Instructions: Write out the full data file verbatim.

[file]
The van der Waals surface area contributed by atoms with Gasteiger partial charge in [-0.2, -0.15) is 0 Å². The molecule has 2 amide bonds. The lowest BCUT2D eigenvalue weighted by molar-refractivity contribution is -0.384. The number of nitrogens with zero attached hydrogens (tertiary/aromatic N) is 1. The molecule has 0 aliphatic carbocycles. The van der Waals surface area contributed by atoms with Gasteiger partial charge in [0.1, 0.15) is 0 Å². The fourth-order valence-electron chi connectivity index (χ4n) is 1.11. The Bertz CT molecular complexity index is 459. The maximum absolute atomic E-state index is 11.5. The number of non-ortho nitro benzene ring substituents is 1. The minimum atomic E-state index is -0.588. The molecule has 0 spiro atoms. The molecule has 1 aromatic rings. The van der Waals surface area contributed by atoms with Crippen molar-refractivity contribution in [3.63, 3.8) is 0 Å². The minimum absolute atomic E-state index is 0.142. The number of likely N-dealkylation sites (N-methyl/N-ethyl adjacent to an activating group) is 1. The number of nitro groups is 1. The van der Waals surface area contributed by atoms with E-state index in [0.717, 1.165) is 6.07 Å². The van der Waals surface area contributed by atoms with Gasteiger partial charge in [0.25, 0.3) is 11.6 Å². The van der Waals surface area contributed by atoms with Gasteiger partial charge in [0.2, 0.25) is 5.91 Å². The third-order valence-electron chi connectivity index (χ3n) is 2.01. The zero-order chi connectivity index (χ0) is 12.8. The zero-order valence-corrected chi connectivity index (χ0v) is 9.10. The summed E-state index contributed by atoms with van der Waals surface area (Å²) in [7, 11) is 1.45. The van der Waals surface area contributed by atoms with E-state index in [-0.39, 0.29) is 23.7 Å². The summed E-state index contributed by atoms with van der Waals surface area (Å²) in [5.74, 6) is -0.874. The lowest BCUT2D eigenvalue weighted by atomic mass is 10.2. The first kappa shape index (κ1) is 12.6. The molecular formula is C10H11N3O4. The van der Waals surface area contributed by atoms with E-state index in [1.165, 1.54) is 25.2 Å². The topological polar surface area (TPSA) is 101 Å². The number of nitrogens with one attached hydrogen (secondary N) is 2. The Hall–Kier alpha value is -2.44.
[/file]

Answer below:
The van der Waals surface area contributed by atoms with Gasteiger partial charge in [-0.2, -0.15) is 0 Å². The molecule has 2 amide bonds. The lowest BCUT2D eigenvalue weighted by molar-refractivity contribution is -0.384. The number of nitrogens with zero attached hydrogens (tertiary/aromatic N) is 1. The molecule has 0 aliphatic carbocycles. The van der Waals surface area contributed by atoms with Gasteiger partial charge in [0.1, 0.15) is 0 Å². The fourth-order valence-electron chi connectivity index (χ4n) is 1.11. The Bertz CT molecular complexity index is 459. The maximum absolute atomic E-state index is 11.5. The number of non-ortho nitro benzene ring substituents is 1. The minimum atomic E-state index is -0.588. The molecule has 0 spiro atoms. The molecule has 1 aromatic rings. The van der Waals surface area contributed by atoms with Crippen molar-refractivity contribution in [3.63, 3.8) is 0 Å². The minimum absolute atomic E-state index is 0.142. The number of likely N-dealkylation sites (N-methyl/N-ethyl adjacent to an activating group) is 1. The number of nitro groups is 1. The van der Waals surface area contributed by atoms with E-state index in [0.717, 1.165) is 6.07 Å². The van der Waals surface area contributed by atoms with Gasteiger partial charge in [0.25, 0.3) is 11.6 Å². The van der Waals surface area contributed by atoms with Gasteiger partial charge in [0.2, 0.25) is 5.91 Å². The third-order valence-electron chi connectivity index (χ3n) is 2.01. The zero-order chi connectivity index (χ0) is 12.8. The zero-order valence-corrected chi connectivity index (χ0v) is 9.10. The summed E-state index contributed by atoms with van der Waals surface area (Å²) in [7, 11) is 1.45. The van der Waals surface area contributed by atoms with E-state index in [-0.39, 0.29) is 23.7 Å². The summed E-state index contributed by atoms with van der Waals surface area (Å²) in [5.74, 6) is -0.874. The lowest BCUT2D eigenvalue weighted by atomic mass is 10.2. The first kappa shape index (κ1) is 12.6. The molecular formula is C10H11N3O4. The van der Waals surface area contributed by atoms with E-state index in [1.165, 1.54) is 25.2 Å². The topological polar surface area (TPSA) is 101 Å². The number of nitrogens with one attached hydrogen (secondary N) is 2. The Hall–Kier alpha value is -2.44.